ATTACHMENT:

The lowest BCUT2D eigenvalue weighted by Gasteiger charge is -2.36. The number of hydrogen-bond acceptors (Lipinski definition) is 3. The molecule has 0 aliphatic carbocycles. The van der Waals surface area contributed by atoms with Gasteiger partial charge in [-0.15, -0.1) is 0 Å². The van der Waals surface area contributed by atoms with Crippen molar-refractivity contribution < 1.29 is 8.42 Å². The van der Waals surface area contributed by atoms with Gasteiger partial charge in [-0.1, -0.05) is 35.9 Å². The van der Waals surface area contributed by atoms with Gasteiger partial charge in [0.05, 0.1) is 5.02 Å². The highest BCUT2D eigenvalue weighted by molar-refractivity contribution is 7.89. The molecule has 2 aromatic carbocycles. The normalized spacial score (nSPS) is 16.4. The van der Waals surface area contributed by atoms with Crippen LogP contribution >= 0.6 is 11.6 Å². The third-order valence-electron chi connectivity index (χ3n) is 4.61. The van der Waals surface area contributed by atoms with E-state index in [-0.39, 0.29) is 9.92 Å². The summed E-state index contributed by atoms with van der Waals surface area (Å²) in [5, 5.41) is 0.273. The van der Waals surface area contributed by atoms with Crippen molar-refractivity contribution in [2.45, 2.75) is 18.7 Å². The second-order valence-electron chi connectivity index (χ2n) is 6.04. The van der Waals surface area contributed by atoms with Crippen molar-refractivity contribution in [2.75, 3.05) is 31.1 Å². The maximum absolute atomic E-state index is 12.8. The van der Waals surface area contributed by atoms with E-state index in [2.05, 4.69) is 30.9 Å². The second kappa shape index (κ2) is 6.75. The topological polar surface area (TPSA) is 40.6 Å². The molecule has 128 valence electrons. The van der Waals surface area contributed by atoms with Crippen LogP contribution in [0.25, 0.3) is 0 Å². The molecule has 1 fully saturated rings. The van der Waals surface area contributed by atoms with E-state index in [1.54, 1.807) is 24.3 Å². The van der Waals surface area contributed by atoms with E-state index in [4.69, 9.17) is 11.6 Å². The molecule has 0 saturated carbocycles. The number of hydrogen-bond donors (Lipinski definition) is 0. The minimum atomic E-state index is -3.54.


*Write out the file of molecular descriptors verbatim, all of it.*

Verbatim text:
The lowest BCUT2D eigenvalue weighted by Gasteiger charge is -2.36. The number of hydrogen-bond acceptors (Lipinski definition) is 3. The molecule has 0 aliphatic carbocycles. The van der Waals surface area contributed by atoms with Gasteiger partial charge in [-0.15, -0.1) is 0 Å². The van der Waals surface area contributed by atoms with Crippen molar-refractivity contribution < 1.29 is 8.42 Å². The van der Waals surface area contributed by atoms with Gasteiger partial charge in [-0.1, -0.05) is 35.9 Å². The van der Waals surface area contributed by atoms with Gasteiger partial charge in [0.05, 0.1) is 5.02 Å². The highest BCUT2D eigenvalue weighted by molar-refractivity contribution is 7.89. The molecule has 2 aromatic carbocycles. The normalized spacial score (nSPS) is 16.4. The van der Waals surface area contributed by atoms with Crippen LogP contribution >= 0.6 is 11.6 Å². The third-order valence-electron chi connectivity index (χ3n) is 4.61. The van der Waals surface area contributed by atoms with E-state index in [-0.39, 0.29) is 9.92 Å². The summed E-state index contributed by atoms with van der Waals surface area (Å²) in [5, 5.41) is 0.273. The van der Waals surface area contributed by atoms with Crippen molar-refractivity contribution in [2.45, 2.75) is 18.7 Å². The second-order valence-electron chi connectivity index (χ2n) is 6.04. The van der Waals surface area contributed by atoms with Crippen molar-refractivity contribution in [2.75, 3.05) is 31.1 Å². The maximum absolute atomic E-state index is 12.8. The van der Waals surface area contributed by atoms with E-state index in [2.05, 4.69) is 30.9 Å². The second kappa shape index (κ2) is 6.75. The topological polar surface area (TPSA) is 40.6 Å². The molecule has 128 valence electrons. The van der Waals surface area contributed by atoms with Crippen LogP contribution in [0.25, 0.3) is 0 Å². The molecule has 1 fully saturated rings. The van der Waals surface area contributed by atoms with E-state index in [1.54, 1.807) is 24.3 Å². The van der Waals surface area contributed by atoms with E-state index in [4.69, 9.17) is 11.6 Å². The molecule has 0 saturated carbocycles. The number of hydrogen-bond donors (Lipinski definition) is 0. The minimum atomic E-state index is -3.54.